How Bad Science Gets Published Again and Again and Again

How Bad Science Gets Published Again and Again and Again

Pamela A. Popper, President

Wellness Forum Health

According to Marcia Angell, “It is simply no longer possible to believe much of the clinical research that is published, or to rely on the judgment of trusted physicians or authoritative medical guidelines. I take no pleasure in this conclusion, which I reached slowly and reluctantly over my two decades as an editor of The New England Journal of Medicine.”

Indeed, approximately 95% of what is published in medical journals is not reliable due to conflicts of interest, poor study design, and even outright fraud. An incident that took place last year concerning treatments for COVID-19 is a good example, and since this episode there have been no significant changes that would prevent this type of thing from happening again.

The Surgisphere Debacle

On May 22, 2020 The Lancet published a study reporting that hydroxychloroquine and chloroquine (the older version of the drug) were linked to increased deaths in hospitals all over the world.[1] The paper was authored by Dr. Mandeep R. Mehra of Harvard Medical School, Dr. Amit Patel, and Dr. Sapan S. Desai of Surgisphere, an Illinois-based company that claimed to have gathered data on tens of thousands of patients in over 1000 hospitals worldwide.

According to this paper, one in six patients taking one of these drugs alone died; one in five taking chloroquine with an antibiotic died; and one in four taking hydroxychloroquine with an antibiotic died. The death rate for patients not given these drugs was one in eleven. Additionally, serious arrhythmias were reported, with most occurring in the group taking hydroxychloroquine in combination with an antibiotic (8% versus 0.3% in patients not given any of these drugs or combinations).

The mainstream media was thrilled, and this became a big story. Then-President Trump had made positive comments about hydroxychloroquine during at least one of the daily White House press briefings and had also reported taking it himself. The article appeared to provide evidence that Trump had misled the country concerning HCQ.

Anthony Fauci also appeared delighted; he had repeatedly made negative remarks about the drug. On May 27, 2020, just days after the Lancet study was published, Fauci made this statement on CNN, “The scientific data is really quite evident now about the lack of efficacy.”[2]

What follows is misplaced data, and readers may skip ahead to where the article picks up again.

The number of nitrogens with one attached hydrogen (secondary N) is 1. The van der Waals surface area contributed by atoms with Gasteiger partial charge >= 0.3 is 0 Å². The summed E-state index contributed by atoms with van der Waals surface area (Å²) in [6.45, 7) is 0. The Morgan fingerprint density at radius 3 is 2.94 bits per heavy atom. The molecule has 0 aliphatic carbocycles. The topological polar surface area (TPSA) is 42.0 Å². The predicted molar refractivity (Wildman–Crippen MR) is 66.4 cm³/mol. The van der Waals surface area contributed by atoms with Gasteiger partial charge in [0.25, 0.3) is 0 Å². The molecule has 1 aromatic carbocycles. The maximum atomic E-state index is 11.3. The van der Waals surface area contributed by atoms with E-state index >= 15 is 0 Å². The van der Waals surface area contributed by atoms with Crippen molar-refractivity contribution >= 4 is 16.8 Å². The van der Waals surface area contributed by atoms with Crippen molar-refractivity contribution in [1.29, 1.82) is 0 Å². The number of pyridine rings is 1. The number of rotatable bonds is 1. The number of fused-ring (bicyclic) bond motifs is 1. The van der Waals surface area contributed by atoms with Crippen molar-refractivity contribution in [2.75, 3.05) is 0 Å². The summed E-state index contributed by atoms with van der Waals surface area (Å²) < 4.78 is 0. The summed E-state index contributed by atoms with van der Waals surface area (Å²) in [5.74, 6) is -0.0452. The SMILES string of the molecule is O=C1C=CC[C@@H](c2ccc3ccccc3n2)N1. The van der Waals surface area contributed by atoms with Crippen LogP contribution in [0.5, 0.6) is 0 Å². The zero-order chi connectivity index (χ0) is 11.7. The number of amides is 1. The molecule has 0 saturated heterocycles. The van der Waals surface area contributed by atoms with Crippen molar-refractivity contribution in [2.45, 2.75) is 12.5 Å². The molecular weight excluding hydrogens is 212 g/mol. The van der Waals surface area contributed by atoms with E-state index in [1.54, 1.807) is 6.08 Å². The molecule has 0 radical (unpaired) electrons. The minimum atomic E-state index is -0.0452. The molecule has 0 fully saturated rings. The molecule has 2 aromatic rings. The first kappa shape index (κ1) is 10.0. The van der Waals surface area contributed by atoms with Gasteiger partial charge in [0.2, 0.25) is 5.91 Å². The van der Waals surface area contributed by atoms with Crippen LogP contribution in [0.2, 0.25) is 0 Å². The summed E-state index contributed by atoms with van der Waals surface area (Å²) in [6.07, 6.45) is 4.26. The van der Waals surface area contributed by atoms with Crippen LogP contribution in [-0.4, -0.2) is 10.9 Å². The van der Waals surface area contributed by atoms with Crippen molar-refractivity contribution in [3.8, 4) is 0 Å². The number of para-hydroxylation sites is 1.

Dr. Birx (AKA the scarf lady) chimed in “…it clearly shows that co-morbidity that puts individuals at more risk. And I think it’s one of our clearest studies because there were so many, tens of thousands of individuals involved; that the doctors clearly annotated who had heart disease and who had obesity. And you could see dramatically the increased risk…”[3]

The Lancet paper had a major impact on both policy and research. The WHO stopped the hydroxychloroquine arm of its clinical trials.[4] Research studies using hydroxychloroquine in the UK and France were also halted. The COVID-19 storytellers repeatedly reported that the issue was settled. Science showed that hydroxychloroquine was a dangerous drug, and not appropriate for the treatment of COVID-19.

The Guardian was one of the first media outlets to question the Lancet article. According to the article, data from five Australian hospitals with 600 COVID-19 patients and 73 deaths were included in the analysis. But at the time the data was collected, there had been only 67 deaths recorded throughout Australia. The Guardian was able to confirm that the National Notifiable Diseases Surveillance System in Australia was not the source of the information. Health departments in New South Wales and Victoria, two of Australia’s most populous states, stated that the reported data did not reconcile with their data and that they had not provided any data to the researchers who claimed to have gathered it.[5]

Guardian investigative reporters also looked into Surgisphere and reported that one of the firm’s science editors appeared to be a science fiction writer and fantasy artist. One of the company’s marketing executives also had a career as an adult model and events hostess. The company’s LinkedIn page showed only three employees as of June 3, 2020, making it highly unlikely that the company had the resources to gather and analyze such a large data base, which consisted of 96,032 patients who were admitted to hundreds of hospitals on six continents by April 14, 2020. Additionally, Guardian reported that until June 1, 2020, the “get in touch” link on Surgisphere’s website led to a cryptocurrency website.[6]